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'Breakthough day' - Va. ends 10-year work requirement for legal immigrants

'Breakthough day' - Va. ends 10-year work requirement for legal immigrants

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Virginia no longer will require thousands of legal immigrants to work at least 10 years in the United States before qualifying for health coverage under the state’s Medicaid program.

The requirement, known as the “40-quarter rule,” doubles the time required under federal law for legal immigrants to qualify for health care benefits under the entitlement program that Virginia administers for the federal government and shares in the costs.

The federal government requires legal immigrants to live and work in the U.S. for five years before qualifying for Medicaid, but the state has been one of six states to impose an additional work requirement — until Thursday, the effective date of a budget amendment that Gov. Ralph Northam and the General Assembly approved last year.

“I think this is a great, breakthrough day,” said Del. Mark Sickles, D-Fairfax, who has sought for more than two years to eliminate the rule. “It’s a public health measure. It’s a humanitarian measure.”

The Virginia Department of Medical Assistance Services, the agency that operates the state Medicaid program, estimates that at least 4,000 Virginians may become eligible under the budget amendment, which will cost the state and federal governments $12.8 million in the next fiscal year, including $3.3 million from the state general fund of taxpayer money for core services.

Each year, about 28,000 Virginians become legal permanent residents, according to the Virginia Poverty Law Center in an analysis of data from the U.S. Department of Homeland Security, but the state expects to have more information soon on how many people will become eligible for benefits with the elimination of the 40-quarters rule.

“This historic policy change is long overdue,” said Karen Kimsey, Virginia’s Medicaid director. “I am so grateful we were able to break down this unjust barrier and offer these individuals access to doctor visits, prescriptions, hospital care and all of the health care services they need to be safe and thrive in these uncertain times.”

The 4,000 identified by the agency purchase health insurance on the federal marketplace created under the Affordable Care Act, but the state does not know how many legal immigrants, especially those with low incomes, could qualify if they didn’t have to prove 10 years of work experience.

“There may be some individuals who are fearful, just for applying,” Kimsey said in an interview on Wednesday. “It is a very real factor for a lot of individuals, the fear factor.”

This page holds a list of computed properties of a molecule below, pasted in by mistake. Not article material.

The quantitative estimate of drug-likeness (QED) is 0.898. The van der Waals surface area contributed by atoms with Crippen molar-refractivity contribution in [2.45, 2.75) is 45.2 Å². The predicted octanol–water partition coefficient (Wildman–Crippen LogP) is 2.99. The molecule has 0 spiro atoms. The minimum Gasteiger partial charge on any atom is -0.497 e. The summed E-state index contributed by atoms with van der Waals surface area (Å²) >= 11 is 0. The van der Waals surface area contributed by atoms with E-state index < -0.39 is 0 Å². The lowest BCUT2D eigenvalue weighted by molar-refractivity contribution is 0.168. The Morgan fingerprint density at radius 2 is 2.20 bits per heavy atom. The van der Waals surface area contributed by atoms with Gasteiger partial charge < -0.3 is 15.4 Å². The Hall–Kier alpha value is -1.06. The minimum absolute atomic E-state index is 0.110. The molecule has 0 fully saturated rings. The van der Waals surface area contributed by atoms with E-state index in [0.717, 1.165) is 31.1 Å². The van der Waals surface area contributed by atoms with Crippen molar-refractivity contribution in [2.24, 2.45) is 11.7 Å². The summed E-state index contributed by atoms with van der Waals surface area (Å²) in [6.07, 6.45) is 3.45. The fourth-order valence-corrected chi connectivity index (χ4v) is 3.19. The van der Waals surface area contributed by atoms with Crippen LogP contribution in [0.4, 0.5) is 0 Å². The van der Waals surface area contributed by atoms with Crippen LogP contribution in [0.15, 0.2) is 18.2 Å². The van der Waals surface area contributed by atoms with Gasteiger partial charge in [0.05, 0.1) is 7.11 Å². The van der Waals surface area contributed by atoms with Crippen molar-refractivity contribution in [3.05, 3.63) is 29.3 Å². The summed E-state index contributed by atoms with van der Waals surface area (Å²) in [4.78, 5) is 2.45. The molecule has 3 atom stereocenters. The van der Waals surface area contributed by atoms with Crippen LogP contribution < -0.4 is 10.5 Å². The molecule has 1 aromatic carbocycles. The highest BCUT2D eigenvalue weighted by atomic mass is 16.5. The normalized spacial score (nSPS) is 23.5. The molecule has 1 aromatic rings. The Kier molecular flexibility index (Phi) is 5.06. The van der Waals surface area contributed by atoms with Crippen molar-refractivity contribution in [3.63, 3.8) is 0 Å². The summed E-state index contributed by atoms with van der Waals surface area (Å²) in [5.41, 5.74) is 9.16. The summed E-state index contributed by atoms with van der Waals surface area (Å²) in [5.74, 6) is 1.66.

“This ensures they get health care,” she said. “That is one they shouldn’t have to worry about.”

Currently, legal immigrants can receive emergency medical services, but not preventive care, through Medicaid, said Jill Hanken, health care attorney for the Virginia Poverty Law Center. But health cover is limited, especially for those with low incomes who otherwise would qualify for full Medicaid benefits if not for the 40-quarter rule

“It’s been a huge restriction,” Hanken said.

“We are thrilled that lawful permanent residents living in Virginia now have the opportunity to receive the quality, affordable health coverage they need to thrive,” she said.

The Medicaid agency has begun a public awareness campaign to reach people who could benefit from the change, as well as organizations that represent them, so they can apply for free or low-cost health benefits.

“It’s important for individuals in our immigrant communities to reach out and apply for coverage because there are many paths to eligibility,” said Sarah Hatton, deputy of administration at the Medicaid agency.

“Whether you’re a green card holder, a refugee, an asylee, a pregnant immigrant or fall into another category, I encourage you to contact us and learn more about the services that may be available to you and your family,” Hatton said.

Residents can apply for Medicaid coverage online at or seek free assistance through the CoverVA and Spanish language CubreVirginia websites. People also may inquire by calling the Enroll Virginia hotline at 1-888-392-5132.

The change has been a long time coming in part because the requirement wasn’t generally known about and eligibility for legal immigrants was overshadowed by the six-year political battle over expanding Virginia’s Medicaid program under the Affordable Care Act.

The General Assembly and governor approved expansion in 2018, effective Jan. 1, 2019. Since then, more than 533,000 Virginians have enrolled in Medicaid under the expanded eligibility requirements established by the 2010 federal health care law.

Sickles first sought to undo the 40-quarters requirement in 2019, but the General Assembly rejected his amendment, estimated then to cost the state $6.5 million.

“There was definite interest at that point, just not enough information,” Kimsey said.

Last year, Northam proposed to eliminate the requirement in the two-year budget the legislature approved on March 12, 2020, the same day the governor declared a public health emergency because of the COVID-19 pandemic. The state cost was lower, at $3.3 million, but the money was suspended with more than $2 billion in new spending frozen because of the health crisis. The assembly and governor restored the funding under a revised budget adopted in October during a special legislative session.

With the ongoing threat of the pandemic, Kimsey said, “from a health equity perspective, it’s important to align with what the federal rules allow.”


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